ok, thanks for the warning, I will do a test on another virtual disk to get an estimate how long it will take. it's definitely easier to do a dd then setting up an empty system and copying the data, also from a consistency point of view, IMO..




On Wed, Mar 13, 2013 at 3:35 PM, Andrey Repin <anrdaemon@freemail.ru> wrote:
Greetings, Webmin users list!

> ok, this is a brillant idea (stupid me..) - I will give it a try tonight,
> anything to watch for when cloning?

Don't make haste, and make sure your backup is up to date :)
Yes and no. Yes, in essence, it's the right thing to do. No, because it
doesn't mention some caveats necessary when working with filesystems on low
level.
I would recommend to use
dd if=... of=... iflag=direct oflag=direct bs=$((4096*1024))
Means, to use direct IO (to ensure no effect from OS caching layer), and use
4Mb (4096*1024) size blocks to read and write data. Bigger block IO is faster,
than using default 512b block. (Also, you don't want to use blocks smaller,
than 4096b anyway, as your FS is based on them)
Be aware, that no matter, how optimal is the blocks size you choose, copying
1Tb of data would likely take a very, very, very long time.
To check the progress (or to have a running readout), you can send USR1 to a
running dd process.
Or use this monstrocity of shell script:
dd .... & PID=$! ; sleep 10 ; while kill -USR1 $PID ; do sleep 10 ; done

I have to restate the forewarning given in the article you mentioned: DD is a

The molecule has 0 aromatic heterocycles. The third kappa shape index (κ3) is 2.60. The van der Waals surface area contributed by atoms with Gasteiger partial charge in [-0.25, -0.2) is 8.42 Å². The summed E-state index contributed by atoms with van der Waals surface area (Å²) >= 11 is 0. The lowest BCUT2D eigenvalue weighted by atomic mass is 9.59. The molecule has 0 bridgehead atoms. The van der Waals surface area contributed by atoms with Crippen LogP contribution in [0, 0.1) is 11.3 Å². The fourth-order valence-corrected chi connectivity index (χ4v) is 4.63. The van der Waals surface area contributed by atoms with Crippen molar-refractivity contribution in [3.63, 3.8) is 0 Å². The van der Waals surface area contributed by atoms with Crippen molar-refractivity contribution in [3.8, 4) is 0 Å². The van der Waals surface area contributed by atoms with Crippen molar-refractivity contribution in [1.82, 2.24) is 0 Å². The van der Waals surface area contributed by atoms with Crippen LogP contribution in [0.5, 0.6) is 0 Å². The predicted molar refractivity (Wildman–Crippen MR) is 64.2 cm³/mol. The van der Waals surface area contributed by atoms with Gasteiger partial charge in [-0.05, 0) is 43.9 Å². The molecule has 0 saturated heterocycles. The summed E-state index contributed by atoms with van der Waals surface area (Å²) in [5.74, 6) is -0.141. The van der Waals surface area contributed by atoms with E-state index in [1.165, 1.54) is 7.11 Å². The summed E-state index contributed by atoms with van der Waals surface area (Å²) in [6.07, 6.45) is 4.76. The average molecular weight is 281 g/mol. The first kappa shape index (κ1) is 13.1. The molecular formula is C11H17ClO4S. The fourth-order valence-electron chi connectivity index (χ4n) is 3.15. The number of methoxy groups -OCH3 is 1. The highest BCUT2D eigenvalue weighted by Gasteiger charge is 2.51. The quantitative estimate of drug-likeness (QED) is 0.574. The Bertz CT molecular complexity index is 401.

very powerful tool, you can destroy your system as easy, as save it.
If there's no necessity in using DD (you aren't rescuing a dying HDD or
something to that extent), I'd advise on using
cp -axt /mnt/dest /mnt/src/*
, it'll also save your time, as it'll only clone your data.

> PAT


> On Wed, Mar 13, 2013 at 10:10 AM, Andrey Repin <anrdaemon@freemail.ru>wrote:

>> Greetings, Webmin users list!
>>
>> > problem is, that the VM isn't cloning anymore on the host level (some
>> > internal exi probblem,
>> > http://communities.vmware.com/message/2209760#2209760if you are
>> > interested) ), but it still runs and I'm be able to rsync/backup
>> > everything.
>>
>> If you have free space to duplicate whole VM disks, you can just add a new
>> disks and boot VM from LiveCD. From there, it is a simple case of using dd
>> to
>> duplicate the partitions.
>>
>> > I'm a bit sceptical of rsyncing the *whole* VM - but you would suggest
>> > this? like excluding /tmp /dev/ /proc and rsync over everything?
>>
>> rsync, much like cp, have option to "stay on same filesystem".
>>
>>
>> --
>> WBR,
>> Andrey Repin (anrdaemon@freemail.ru) 13.03.2013, <13:06>
>>
>> Sorry for my terrible english...
>>
>>
>>
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--
WBR,
Andrey Repin (anrdaemon@freemail.ru) 13.03.2013, <18:06>

Sorry for my terrible english...


------------------------------------------------------------------------------
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--
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